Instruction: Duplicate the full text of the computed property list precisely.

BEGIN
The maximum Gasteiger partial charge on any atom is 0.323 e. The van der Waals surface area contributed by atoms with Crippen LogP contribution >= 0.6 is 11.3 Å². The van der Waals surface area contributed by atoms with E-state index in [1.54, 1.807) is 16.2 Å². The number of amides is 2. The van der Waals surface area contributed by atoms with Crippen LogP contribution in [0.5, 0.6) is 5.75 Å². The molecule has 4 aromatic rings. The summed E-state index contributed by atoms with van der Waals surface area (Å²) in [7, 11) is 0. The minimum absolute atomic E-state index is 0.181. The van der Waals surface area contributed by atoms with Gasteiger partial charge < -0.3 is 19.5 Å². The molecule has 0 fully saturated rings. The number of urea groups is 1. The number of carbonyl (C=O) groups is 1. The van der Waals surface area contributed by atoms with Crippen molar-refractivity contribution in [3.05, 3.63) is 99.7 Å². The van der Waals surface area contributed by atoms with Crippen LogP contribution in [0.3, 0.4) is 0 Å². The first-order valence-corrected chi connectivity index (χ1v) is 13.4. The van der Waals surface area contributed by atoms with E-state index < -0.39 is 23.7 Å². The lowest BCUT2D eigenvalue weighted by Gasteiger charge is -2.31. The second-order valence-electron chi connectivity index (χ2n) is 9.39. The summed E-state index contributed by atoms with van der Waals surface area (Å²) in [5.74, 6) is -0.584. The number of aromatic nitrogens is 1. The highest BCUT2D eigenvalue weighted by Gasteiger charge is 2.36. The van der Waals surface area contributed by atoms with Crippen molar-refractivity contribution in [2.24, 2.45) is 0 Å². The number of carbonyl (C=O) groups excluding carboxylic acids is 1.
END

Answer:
The maximum Gasteiger partial charge on any atom is 0.323 e. The van der Waals surface area contributed by atoms with Crippen LogP contribution >= 0.6 is 11.3 Å². The van der Waals surface area contributed by atoms with E-state index in [1.54, 1.807) is 16.2 Å². The number of amides is 2. The van der Waals surface area contributed by atoms with Crippen LogP contribution in [0.5, 0.6) is 5.75 Å². The molecule has 4 aromatic rings. The summed E-state index contributed by atoms with van der Waals surface area (Å²) in [7, 11) is 0. The minimum absolute atomic E-state index is 0.181. The van der Waals surface area contributed by atoms with Gasteiger partial charge < -0.3 is 19.5 Å². The molecule has 0 fully saturated rings. The number of urea groups is 1. The number of carbonyl (C=O) groups is 1. The van der Waals surface area contributed by atoms with Crippen molar-refractivity contribution in [3.05, 3.63) is 99.7 Å². The van der Waals surface area contributed by atoms with Crippen LogP contribution in [0.3, 0.4) is 0 Å². The first-order valence-corrected chi connectivity index (χ1v) is 13.4. The van der Waals surface area contributed by atoms with E-state index < -0.39 is 23.7 Å². The lowest BCUT2D eigenvalue weighted by Gasteiger charge is -2.31. The second-order valence-electron chi connectivity index (χ2n) is 9.39. The summed E-state index contributed by atoms with van der Waals surface area (Å²) in [5.74, 6) is -0.584. The number of aromatic nitrogens is 1. The highest BCUT2D eigenvalue weighted by Gasteiger charge is 2.36. The van der Waals surface area contributed by atoms with Crippen molar-refractivity contribution in [2.24, 2.45) is 0 Å². The number of carbonyl (C=O) groups excluding carboxylic acids is 1.